Harireh

From my hotel on Kish Island, I woke early and headed straight to breakfast – the “all inclusive” visa tour included airline tickets, transfers, hotel and meals.  The night before, I’d arranged with my hotel to have a driver and car waiting for me and as I only had one full day on the island, I wanted to see ALL of the sites.  Many of the other folks on my trip opted for the “cheaper” bus tour that made a stop here or there but in my experience, hiring a car and guide is a much better bang for your buck as you’ll see twice as much during your visit.  If you ever go on a cruise, try to avoid the packaged bus tours and instead hire a driver from the pier or rent a car – you’ll see and experience a lot more.

I met my driver in the lobby & we were introduced by a hotel staff member.  Of course his name was Mohammed (the most common name in the world) and while he didn’t speak much English, I have to give him points for trying.  He showed me his Farsi/English phrasebook; Mohammed said that he studied from it each day for at least 1/2 hour, usually while waiting for fares.  I am not even sure what the bus tour costs but my cost for Mohammed and his taxi cab was $20 for the whole day!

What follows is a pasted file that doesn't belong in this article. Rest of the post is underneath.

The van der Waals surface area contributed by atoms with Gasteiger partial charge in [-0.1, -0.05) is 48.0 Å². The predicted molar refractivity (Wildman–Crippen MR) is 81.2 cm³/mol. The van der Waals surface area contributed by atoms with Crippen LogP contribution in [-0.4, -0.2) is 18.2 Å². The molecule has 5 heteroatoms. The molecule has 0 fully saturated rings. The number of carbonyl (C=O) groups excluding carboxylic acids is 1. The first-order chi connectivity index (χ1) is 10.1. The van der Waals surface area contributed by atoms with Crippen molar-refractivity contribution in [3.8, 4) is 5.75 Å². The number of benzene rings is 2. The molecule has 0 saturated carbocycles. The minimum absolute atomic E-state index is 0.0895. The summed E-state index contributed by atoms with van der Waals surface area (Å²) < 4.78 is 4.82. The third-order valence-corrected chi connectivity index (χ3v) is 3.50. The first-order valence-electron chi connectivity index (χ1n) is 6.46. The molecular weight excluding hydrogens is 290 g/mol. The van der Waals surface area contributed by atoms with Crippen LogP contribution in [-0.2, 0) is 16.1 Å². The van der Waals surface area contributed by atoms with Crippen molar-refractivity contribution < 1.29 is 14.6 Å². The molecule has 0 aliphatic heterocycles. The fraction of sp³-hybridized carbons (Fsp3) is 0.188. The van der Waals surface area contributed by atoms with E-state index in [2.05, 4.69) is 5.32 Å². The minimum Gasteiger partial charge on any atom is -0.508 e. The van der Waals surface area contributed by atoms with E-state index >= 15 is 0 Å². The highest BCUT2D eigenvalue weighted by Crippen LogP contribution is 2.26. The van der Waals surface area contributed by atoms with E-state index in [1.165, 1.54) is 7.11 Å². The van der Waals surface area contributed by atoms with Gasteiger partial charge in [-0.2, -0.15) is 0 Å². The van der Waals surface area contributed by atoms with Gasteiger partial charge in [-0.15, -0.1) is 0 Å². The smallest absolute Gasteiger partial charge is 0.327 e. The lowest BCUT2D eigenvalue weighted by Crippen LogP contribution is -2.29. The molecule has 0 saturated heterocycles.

Mohammed asked where I wanted to go and I told him that my first interest was the ancient city of Harireh.  He put the car into gear and we were on our way.  Kish is a relatively flat island and it seemed that if the sea level rose one or two meters the entire island would disappear.  The entire island is a build up of coral and everywhere I walked I could see small broken pieces of sun-bleached coral.  All of the roads and buildings were built from coral that was cemented together and even the desert was full of coral that created a while looking landscape.